Don't Forget the New Hire Honeymoon!

While starting a new job is sometimes compared to getting married, the analogy breaks down when there is no honeymoon period for the newly employed. For many, their first few days on a new job might leave them feeling that the hiring process was just a clever pre-sales demo; this will further any "buyer's remorse" they might have felt about accepting the job.

North American unemployment rates remain high, so you might be tempted to ignore such "niceties." But don't forget that a new hire with marketable skills is at greatest flight risk during the first few days of employment—they can easily spin their quick departure as a case of a lack of fit without harm to their reputation.

Here are some practices that could prolong those pre-signing warm and fuzzy feelings.

1. 360 degree meetings
It can be intimidating to start a new role, especially in a large company, when the only person you know is your new manager. To help "seed" the new hire's internal network, set up short meet and greet meetings with a few key staff at different levels in your company to provide the new hire with some familiar faces to say "Hi" to around the water cooler, but also to provide them with a broader understanding of the company and its culture.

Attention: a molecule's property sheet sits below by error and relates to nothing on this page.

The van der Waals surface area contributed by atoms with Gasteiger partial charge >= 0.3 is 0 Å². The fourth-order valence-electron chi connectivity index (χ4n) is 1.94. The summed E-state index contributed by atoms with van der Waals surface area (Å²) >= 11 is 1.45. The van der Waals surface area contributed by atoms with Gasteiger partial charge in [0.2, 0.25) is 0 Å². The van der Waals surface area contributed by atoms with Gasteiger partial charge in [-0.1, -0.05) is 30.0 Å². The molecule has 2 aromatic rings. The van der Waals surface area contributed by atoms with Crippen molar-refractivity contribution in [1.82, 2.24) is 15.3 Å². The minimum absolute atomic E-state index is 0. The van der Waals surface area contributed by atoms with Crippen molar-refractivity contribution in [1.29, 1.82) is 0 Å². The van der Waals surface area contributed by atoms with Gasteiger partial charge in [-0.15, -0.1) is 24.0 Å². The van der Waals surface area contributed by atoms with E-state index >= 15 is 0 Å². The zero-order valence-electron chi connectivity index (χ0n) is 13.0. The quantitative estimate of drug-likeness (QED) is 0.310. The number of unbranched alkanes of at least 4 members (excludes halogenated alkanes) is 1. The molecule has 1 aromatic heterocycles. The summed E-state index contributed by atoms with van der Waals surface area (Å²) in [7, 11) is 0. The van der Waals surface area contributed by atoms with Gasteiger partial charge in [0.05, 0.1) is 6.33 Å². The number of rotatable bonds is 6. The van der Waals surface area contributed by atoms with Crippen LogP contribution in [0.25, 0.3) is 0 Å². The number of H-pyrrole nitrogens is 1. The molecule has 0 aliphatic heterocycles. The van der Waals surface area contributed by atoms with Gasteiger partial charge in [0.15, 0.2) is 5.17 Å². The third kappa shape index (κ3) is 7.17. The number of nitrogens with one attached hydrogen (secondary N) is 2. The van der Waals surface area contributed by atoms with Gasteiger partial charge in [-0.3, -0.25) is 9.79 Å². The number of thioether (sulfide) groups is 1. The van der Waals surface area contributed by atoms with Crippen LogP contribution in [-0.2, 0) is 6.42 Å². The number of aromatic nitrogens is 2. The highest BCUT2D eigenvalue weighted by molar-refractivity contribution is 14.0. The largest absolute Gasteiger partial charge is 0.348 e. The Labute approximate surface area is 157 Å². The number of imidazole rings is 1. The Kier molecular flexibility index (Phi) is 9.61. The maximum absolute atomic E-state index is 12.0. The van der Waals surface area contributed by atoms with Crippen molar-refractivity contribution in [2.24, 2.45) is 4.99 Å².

2. A day in the life
Unless the new hire is on the critical path for the most strategic project in your organization's portfolio, set up one or two "day in the life" tours where they get to shadow operational staff to get a better understanding of the company's business processes. This is especially valuable for back office staff as they can see how the work they will be involved with impacts the company's customers or front line workers.

3. Lunch with the team
A common practice in many companies is for the hiring manager to take out the new hire for lunch on their very first day. A better approach would be to use this as an opportunity for a team lunch. It will give the new hire a chance to see how their team communicates and works together, and it will start to get them engaged with their colleagues.

4. Avoid "stealth" hires
With some of the companies I joined, it felt like my start date was a complete surprise to everyone other than my manager. Initial perceptions can be poor if a new hire feels that their arrival is perceived as a burden by the staff who own on-boarding activities. Arriving to find their cubicle is ready (AND clean!), business cards are printed, useful documents such as organization charts or contact lists are pinned on their cubicle walls, and all business application accounts are set up will reduce natural feelings of anxiety. No later than midday of the starting date, make sure an e-mail is sent out to the whole team and other appropriate staff (copying the new hire) to welcome the new employee.

A key principle of change management is "walking a mile in their shoes." Take the time to make sure the new employee's shoes fit comfortably and you can avoid the seven year (or day) itch!